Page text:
OTHER CMVC Cares Act Grant will be awarded on a case by case basis and will not exceed $250.00
TOTAL The Maximum amount a student can qualify for on the Cares Act Grant is $2,200 as of May 26,2020.

CMVC has followed all guidelines given by the Secretary of Education and all records are kept on file on site at CMVC.

 

45-DAY REPORT

7/24/2020

This letter is a follow up to the May 26th, 2020 30 day report published on the CMVC website www.compumed.edu

 This letter acts as acknowledgement that Compu-Med Vocational Careers (CMVC) has signed and returned to the Department the Certification and Agreement and the assurance that CMVC has used, or intends to use, no less than 50 percent of the funds received under Section 18004(a)(1) of the CARES Act to Provide Emergency Financial Aid Grants to Students. 

On May 8th, 2020 CMVC has received from the Department, an amount of $442, 546.00 in which at least $221, 273 will be made available to students who are negatively affected by the Corona Virus (COVID-19) to help with educational related costs such as housing, food, course materials, technology, health care, child care, and other expenses.  On April 21st, 2020 CMVC posted information about the Cares Act Grant in the online classroom and on the same day, CMVC sent an email to all Active & Registered students with instructions on how to apply for the Cares Act Grant.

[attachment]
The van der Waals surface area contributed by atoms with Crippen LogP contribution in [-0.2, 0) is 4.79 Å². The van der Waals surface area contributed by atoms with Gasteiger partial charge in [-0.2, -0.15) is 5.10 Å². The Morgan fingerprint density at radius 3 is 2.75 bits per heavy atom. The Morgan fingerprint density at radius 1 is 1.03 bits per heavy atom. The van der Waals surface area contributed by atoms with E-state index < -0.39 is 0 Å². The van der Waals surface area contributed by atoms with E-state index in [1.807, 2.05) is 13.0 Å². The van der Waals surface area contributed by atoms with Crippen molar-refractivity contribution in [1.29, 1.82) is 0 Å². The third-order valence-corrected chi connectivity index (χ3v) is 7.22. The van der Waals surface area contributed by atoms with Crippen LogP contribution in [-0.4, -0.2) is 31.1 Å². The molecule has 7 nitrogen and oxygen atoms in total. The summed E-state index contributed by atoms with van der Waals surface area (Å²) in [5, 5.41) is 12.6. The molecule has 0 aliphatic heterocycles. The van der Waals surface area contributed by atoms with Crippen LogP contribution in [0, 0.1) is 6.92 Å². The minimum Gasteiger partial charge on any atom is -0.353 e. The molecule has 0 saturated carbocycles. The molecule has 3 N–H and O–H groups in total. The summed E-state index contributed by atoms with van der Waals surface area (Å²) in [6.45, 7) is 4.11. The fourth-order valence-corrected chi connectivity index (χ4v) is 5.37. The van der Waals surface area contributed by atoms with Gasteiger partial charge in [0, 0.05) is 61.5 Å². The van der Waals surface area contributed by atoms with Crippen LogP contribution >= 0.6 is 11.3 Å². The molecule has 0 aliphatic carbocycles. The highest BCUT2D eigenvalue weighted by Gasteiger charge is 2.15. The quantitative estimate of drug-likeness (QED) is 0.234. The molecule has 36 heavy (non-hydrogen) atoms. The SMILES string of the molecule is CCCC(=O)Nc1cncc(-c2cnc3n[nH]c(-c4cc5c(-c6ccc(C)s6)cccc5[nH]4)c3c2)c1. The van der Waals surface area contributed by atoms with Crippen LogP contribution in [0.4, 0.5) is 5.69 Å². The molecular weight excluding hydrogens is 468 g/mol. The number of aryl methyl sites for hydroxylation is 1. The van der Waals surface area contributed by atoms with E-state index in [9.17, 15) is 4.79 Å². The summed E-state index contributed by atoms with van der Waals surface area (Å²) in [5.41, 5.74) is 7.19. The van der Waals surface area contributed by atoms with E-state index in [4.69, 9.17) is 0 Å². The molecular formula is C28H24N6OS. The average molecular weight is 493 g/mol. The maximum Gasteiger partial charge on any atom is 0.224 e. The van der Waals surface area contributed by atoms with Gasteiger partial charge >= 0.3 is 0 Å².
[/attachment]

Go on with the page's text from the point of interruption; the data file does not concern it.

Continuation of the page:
The date of this “45 Day Report” is July 24, 2020 and as of this date, CMVC has awarded $228,098.86 in Cares Act grants to 134 eligible students.  At this point, CMVC estimates that approximately 170 students attending CMVC are eligible to apply for the Emergency Student Grant Funds (Cares Act grant).  

Students who wish to apply for the Cares Act grant can do so by emailing info@compumed.edu for an application.  Once the application is filled out and returned to info@compumed.edu, CMVC Cares Act Committee (CAC) will meet to review all applications.  To be eligible to receive the Cares Act Grant a student must meet the following qualification. 

  1. Must fill out and return the application to receive the CMVC Cares Act Grant.  
  2. Must have been negatively affected by the Corona Virus (COVID-19). 
  3. Must be eligible to participate in Title IV funds based on the basic eligibility criteria found at the link provided: https://studentaid.gov/understand-aid/eligibility/requirements 
  4. Must be an Active student with CMVC. 
  5. Must demonstrate a need for funding.